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Nonlinear behavior and modeling of piles in partially liquefied and layered soil conditions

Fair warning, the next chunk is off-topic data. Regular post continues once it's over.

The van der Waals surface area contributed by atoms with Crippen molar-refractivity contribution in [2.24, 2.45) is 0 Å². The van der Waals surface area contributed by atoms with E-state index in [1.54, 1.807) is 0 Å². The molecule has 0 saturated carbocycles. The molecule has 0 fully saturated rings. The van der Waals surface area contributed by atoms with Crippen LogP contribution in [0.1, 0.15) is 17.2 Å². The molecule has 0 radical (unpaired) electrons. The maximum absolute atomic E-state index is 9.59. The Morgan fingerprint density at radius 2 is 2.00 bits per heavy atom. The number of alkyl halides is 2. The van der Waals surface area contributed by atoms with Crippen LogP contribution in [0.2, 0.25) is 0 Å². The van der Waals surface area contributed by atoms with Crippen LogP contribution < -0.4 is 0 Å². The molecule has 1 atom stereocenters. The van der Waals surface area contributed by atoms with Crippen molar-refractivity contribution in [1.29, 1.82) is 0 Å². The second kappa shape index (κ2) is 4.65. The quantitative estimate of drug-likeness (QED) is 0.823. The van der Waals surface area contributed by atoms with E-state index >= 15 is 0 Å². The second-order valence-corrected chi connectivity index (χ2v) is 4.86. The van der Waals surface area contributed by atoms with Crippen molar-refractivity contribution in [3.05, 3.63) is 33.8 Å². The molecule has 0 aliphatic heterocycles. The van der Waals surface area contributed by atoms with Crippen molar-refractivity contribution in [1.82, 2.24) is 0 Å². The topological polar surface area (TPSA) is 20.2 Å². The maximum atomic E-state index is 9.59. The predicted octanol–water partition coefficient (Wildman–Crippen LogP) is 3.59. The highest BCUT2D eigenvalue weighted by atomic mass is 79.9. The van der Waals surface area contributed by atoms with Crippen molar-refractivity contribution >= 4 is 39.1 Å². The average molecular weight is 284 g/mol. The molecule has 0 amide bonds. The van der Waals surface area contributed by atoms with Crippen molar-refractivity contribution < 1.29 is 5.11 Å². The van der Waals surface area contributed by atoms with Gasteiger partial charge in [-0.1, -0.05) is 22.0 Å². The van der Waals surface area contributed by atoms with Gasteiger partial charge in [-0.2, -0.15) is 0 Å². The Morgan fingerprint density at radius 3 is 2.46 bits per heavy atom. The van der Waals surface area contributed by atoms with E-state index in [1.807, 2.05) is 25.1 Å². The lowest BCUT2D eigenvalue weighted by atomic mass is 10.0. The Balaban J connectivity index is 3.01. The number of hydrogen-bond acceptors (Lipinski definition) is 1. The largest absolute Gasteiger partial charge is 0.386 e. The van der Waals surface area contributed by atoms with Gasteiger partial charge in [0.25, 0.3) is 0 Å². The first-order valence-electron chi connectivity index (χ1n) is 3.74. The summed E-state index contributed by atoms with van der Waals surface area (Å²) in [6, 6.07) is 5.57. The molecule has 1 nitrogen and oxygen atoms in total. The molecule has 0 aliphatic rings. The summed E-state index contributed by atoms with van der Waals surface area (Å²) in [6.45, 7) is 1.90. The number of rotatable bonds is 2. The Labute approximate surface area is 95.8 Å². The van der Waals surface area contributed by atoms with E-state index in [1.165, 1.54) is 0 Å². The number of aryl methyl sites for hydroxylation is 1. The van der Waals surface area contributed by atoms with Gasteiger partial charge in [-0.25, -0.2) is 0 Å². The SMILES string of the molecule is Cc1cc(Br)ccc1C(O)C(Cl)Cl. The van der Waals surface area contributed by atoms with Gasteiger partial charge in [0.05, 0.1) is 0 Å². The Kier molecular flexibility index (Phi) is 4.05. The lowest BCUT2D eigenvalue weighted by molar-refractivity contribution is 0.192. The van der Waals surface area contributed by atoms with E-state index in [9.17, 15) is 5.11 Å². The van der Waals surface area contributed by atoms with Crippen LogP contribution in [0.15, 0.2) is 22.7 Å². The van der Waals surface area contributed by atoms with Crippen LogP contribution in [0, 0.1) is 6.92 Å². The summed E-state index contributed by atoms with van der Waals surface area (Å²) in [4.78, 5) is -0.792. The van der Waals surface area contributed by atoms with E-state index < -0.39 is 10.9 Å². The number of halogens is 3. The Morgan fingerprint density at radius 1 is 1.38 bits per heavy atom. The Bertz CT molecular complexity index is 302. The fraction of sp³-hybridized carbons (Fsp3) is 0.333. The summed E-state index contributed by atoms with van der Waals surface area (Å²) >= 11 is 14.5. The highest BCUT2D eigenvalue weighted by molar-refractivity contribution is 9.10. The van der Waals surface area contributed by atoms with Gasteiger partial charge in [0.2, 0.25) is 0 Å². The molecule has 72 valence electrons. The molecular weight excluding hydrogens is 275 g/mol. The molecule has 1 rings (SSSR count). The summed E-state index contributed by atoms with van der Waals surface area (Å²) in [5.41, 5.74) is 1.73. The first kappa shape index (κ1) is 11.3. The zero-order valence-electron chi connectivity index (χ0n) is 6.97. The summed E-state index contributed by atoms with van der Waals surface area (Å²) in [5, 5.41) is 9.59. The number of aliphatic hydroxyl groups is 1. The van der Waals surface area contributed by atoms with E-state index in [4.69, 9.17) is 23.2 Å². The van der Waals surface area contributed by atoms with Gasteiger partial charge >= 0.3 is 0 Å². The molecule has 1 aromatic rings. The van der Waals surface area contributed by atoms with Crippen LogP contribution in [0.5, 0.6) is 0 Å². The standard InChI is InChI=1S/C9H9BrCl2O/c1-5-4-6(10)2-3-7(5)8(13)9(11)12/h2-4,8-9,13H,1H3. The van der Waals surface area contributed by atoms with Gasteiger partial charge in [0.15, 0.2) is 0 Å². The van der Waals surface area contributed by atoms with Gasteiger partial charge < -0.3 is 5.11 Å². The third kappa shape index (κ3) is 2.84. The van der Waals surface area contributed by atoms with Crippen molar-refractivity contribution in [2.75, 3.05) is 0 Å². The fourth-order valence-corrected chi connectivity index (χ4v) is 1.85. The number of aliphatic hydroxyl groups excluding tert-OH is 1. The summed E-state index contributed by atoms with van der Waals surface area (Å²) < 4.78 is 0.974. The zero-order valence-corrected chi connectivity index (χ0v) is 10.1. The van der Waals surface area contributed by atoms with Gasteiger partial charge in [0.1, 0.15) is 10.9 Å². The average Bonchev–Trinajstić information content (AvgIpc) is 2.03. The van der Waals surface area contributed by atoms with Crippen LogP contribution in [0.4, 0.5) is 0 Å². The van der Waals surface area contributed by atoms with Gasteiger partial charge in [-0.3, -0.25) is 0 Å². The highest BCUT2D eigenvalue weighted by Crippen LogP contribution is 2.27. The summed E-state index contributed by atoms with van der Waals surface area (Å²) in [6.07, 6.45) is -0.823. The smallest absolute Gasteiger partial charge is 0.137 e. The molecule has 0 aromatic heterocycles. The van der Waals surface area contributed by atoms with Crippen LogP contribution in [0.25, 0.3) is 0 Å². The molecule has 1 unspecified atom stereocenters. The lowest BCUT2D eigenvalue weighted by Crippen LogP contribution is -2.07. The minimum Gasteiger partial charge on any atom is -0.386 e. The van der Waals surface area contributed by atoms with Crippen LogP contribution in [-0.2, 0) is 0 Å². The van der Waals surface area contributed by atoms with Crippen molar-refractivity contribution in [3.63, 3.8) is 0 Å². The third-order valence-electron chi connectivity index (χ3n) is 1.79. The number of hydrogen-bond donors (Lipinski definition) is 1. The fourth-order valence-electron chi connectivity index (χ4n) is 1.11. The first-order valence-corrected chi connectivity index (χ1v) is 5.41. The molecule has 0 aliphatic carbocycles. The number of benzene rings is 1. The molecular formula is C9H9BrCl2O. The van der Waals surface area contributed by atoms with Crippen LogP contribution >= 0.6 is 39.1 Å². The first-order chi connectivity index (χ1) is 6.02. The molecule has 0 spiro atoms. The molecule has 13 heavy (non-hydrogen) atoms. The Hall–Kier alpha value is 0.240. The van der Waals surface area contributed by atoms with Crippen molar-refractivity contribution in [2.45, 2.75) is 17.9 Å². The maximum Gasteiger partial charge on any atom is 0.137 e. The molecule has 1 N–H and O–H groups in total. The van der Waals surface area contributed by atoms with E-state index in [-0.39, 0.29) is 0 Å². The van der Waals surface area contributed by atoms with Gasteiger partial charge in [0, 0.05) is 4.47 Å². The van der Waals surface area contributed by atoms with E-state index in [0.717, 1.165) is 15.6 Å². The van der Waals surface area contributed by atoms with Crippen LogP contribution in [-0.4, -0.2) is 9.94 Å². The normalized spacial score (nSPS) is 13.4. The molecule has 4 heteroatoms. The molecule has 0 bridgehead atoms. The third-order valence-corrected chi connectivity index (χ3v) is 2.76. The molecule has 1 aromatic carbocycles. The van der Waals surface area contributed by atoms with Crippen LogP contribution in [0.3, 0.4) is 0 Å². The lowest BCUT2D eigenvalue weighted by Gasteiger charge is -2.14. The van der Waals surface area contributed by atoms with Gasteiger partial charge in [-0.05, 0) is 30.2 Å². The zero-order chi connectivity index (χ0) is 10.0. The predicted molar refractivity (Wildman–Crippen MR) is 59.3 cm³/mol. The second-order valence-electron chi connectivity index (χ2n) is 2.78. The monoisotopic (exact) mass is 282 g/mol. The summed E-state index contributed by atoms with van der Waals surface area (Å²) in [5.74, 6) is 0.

Saturated soils, particularly cohesionless soils, may liquefy when subjected to earthquake excitation, resulting in reductions in strength and stiffness of the soil. The consequences have shown to be devastating to foundations in past earthquakes. For pile foundations, a reduction of vertical or lateral soil resistance may cause failure of the super structure. To study this issue, two unique 1-g soil-pile tests were conducted. The models were constructed in a laminar soil box which was subsequently placed on a uniaxial shake table. One experiment focused on characterizing the soil resistance of partially liquefied soil, while the other on multi-layered soil and the effect of its movement and load demands on the nonlinear behavior of piles. These two different experimental configurations illustrate scenarios commonly observed in the field, where the behavior of the soil and the pile merit further investigation. While evidence in the literature indicates that the lateral soil ("p-y") resistance of piles in liquefiable soils is significantly reduced, the shape and amplitude of the reduced p-y curve during pore pressure build-up is not well understood. To investigate this, a single steel pile embedded in homogeneous saturated Nevada sand was subjected to sequential dynamic shaking and lateral inertial equivalent loading. A key goal in the test program was to develop a data set capable of rendering insight into the characteristics of p-y resistance under developing and partial liquefied soil conditions. Test data were used to back-calculate p-y resistance curves for partially liquefied soils. These curves are subsequently adopted in a numerical study of the behavior of piles in partially liquefied soils considering different layering conditions. In contrast, in a multi-layered soil profile, if a loose layer liquefies, large localized plastic demands may be generated in the piles. In the case of concrete piles, these demands manifest flexural cracks in the concrete, which weakens the pile and exposes it to subsequent environmental degradation. During the experiments conducted herein to study this issue, plastic demands in the pile were characterized using curvature profiles coupled with back-calculation of the plastic hinge length and post-test physical observations. Numerical modeling studies demonstrate the applicability of current design- oriented tools to capture these key response parameters needed for design

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